Futures Histories

Mentoring the designers of the future for the UTS DAB Grad Show 2018

University of Technology, Sydney

‘Futures Histories’ was a hybrid installation featuring disciplines of the UTS Design Architecture Building (DAB) School – Architecture, Visual Communication, Interior Architecture, Landscape Architecture, Product Design, Animation, Photography and Fashion.

Trigger collaborated with a multi-disciplinary student group drawn from disciplines in the UTS Design Architecture Building (DAB) School to create an installation design for the graduation show. ‘Futures Histories’, as the title suggests, set up a space of collisions, connections and dualities between disciplines’ interpretations and appealed to industry in compelling ways.

The visual identity concept sought to be simple and clear but also exuberant, confident and assured. It needed to work across the branding, website, and final exhibition design to create a coherent vision. On the website and Instagram, short, intriguing phrases of words rarely used together – the opposite of verbal clichés – constantly re-wrote themselves, creating brief digestible messages in colours and typography designed to cut through. Used as billboards and navigation around entry points and throughout the exhibition, they created a compelling invitation and provoked curiosity, while also acting as a strong wayfinding concept to help viewers find their way through the labyrinthine UTS DAB building.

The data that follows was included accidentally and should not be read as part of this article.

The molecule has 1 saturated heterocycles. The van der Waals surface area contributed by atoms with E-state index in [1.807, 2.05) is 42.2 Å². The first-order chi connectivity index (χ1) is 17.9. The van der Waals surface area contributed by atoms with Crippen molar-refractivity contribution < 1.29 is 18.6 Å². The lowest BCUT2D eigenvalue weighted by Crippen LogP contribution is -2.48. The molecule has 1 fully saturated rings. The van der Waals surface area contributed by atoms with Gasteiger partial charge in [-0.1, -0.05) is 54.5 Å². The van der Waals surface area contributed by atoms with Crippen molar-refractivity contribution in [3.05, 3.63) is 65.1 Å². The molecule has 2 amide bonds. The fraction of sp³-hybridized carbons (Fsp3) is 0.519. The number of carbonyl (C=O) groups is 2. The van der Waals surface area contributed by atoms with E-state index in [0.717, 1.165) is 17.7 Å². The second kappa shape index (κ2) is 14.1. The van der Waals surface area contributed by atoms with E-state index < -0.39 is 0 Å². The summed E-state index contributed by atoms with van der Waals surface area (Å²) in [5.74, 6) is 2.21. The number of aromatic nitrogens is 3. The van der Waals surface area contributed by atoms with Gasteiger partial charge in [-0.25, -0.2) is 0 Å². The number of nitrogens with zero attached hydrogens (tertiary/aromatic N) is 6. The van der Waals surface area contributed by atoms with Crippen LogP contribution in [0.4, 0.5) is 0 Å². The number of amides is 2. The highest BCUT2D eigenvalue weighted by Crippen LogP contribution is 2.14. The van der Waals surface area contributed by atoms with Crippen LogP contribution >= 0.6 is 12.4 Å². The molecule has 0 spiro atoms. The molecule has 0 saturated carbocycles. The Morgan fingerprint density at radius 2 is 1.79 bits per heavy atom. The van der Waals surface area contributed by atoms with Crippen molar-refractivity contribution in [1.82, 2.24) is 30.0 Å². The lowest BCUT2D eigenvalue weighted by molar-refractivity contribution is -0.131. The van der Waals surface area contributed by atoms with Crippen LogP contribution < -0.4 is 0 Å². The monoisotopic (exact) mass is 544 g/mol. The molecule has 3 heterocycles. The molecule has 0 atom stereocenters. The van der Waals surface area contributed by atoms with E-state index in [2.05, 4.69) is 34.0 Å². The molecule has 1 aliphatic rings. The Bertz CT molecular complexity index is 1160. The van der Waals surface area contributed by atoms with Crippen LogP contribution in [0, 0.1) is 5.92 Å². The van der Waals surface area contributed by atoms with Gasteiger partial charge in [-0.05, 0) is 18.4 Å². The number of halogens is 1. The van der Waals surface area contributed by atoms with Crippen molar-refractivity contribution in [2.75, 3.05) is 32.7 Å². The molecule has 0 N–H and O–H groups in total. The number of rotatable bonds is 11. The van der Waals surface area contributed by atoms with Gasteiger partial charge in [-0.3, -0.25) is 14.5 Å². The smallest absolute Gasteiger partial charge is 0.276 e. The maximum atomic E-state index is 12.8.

The design vision involved the creation of display modules, comprised of a kit of parts suitable for showcasing sculptural, digital, 3D and 2D printed work across all disciplines. An overarching, unified design language facilitated a cohesive experience for the visitor and also allowed individual student design voices. The key ‘module’ design expressed the concept of duality with no ‘back’ or ‘front’ side. The 2D motif of a ‘frame’, employed by the visual identity component of the project, was extended in 3D through the design of display modules that physically ‘framed’ student works.

The design’s simple white-coloured forms created a presence that transcended the complicated spaces, their poor lighting and unclear circulation. Alluring vistas were created by individual modules visually combining to create a sense of larger connected forms. Modules were self-illuminated. Exhibition spaces across 5 disjointed levels were linked and circulation clarified with a series of orientation ribbons.